Netlist’s 32GB HyperCloud is built using Planar-X IP – which creates a sandwich of PCBs to increase the real-estate available on a memory module. This allows the use of lower density (and cheaper) 4Gbit monolithic (SDP) memory packages – although there will be many more of these, there will be space to fit them all on the memory module sandwich of PCBs.

– 32GB HyperCloud use 4Gbit SDP memory packages using Planar-X IP

This should make it cheaper to produce than 32GB RDIMMs and 32GB LRDIMMs.

The Netlist 32GB HyperCloud is expected to be available mid-2012 as IBM HCDIMM and HP HDIMM according to Netlist most recent conference call.

Netlist patent docs for Planar-X also suggest an ability to create a sandwich of 4 PCBs. While Netlist has been using Planar-X for a while – but at 2 PCBs – if they were to start using 4 PCBs, that would allow production of 64GB HyperCloud or 64GB RDIMMs using 4Gbit monolithic (SDP) memory packages.

– 64GB HyperCloud using 4Gbit SDP memory ackages in the future

Combining multi-die together with multi-PCB

VLP stands for very low profile memory and these modules have lower height than standard RDIMMs.

16GB VLP RDIMMs thus have lower real-estate available on the memory module compared to standard RDIMMs.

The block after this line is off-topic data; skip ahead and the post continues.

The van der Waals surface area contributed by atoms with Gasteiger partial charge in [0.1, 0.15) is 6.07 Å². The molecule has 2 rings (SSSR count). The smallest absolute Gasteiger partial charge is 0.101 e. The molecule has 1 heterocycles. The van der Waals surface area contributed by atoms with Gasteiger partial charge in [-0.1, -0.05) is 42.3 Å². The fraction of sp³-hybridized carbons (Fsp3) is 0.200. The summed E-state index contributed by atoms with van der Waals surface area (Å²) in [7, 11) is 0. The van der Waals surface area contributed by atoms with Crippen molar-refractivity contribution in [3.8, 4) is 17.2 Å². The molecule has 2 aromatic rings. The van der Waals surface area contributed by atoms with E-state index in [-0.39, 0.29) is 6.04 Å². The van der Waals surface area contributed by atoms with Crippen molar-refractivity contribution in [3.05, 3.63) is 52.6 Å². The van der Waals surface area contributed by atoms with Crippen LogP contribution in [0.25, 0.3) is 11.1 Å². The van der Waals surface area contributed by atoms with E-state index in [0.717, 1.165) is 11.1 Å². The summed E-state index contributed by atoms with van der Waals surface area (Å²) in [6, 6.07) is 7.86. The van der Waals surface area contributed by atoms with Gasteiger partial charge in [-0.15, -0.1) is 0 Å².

Using just a multi-die approach, such a 16GB VLP RDIMM would require:

– 16GB VLP RDIMM using 4Gbit x 2 DDP (8Gbit DDP) memory packages
.
– 16GB VLP RDIMM using 2Gbit x 4 QDP (8Gbit QDP) memory packages

Netlist can leverage both multi-die and multi-PCB (2 PCB Planar-X) techniques to create a 16GB VLP RDIMM – the 2 PCBs allow them to use a generation lower memory density.

– 16GB VLP RDIMM using 2Gbit x 2 DDP (4Gbit DDP) and Planar-X IP (2 PCB)

2Gbit x 2 DDP would be simpler and cheaper vs. the 8Gbit DDP and QDP packages:

– 2Gbit DRAM die is less expensive than 4Gbit DRAM die – not all DRAM makers have capability to produce 4Gbit DRAM die (Samsung does, many others don’t)
.
– a QDP package is more complex (thermal, connection issues) and expensive than a DDP memory package

This allows Netlist to create a 16GB VLP RDIMM cheaper than the competition.

For a comparison of 2Gbit x 2 DDP (multi-die plus Planar-X) vs. 4Gbit x 2 DDP and 2Gbit x 4 QDP approaches to build a 16GB VLP RDIMM:

https://ddr3memory.wordpress.com/2012/07/06/vlp-rdimms-for-virtualization-on-blade-servers/
VLP RDIMMs for virtualization on Blade Servers
July 6, 2012

Advertisements

4 Comments

Filed under Uncategorized

4 responses to “Multi-die vs. multi-PCB to increase memory density

  1. Pingback: Examining Netlist | ddr3memory

  2. Pingback: Memory for VMware virtualization servers | ddr3memory

  3. Pingback: VLP RDIMMs for virtualization on Blade Servers | ddr3memory

  4. Pingback: HyperCloud to own the 32GB market ? | ddr3memory

Leave a Reply

Fill in your details below or click an icon to log in:

WordPress.com Logo

You are commenting using your WordPress.com account. Log Out / Change )

Twitter picture

You are commenting using your Twitter account. Log Out / Change )

Facebook photo

You are commenting using your Facebook account. Log Out / Change )

Google+ photo

You are commenting using your Google+ account. Log Out / Change )

Connecting to %s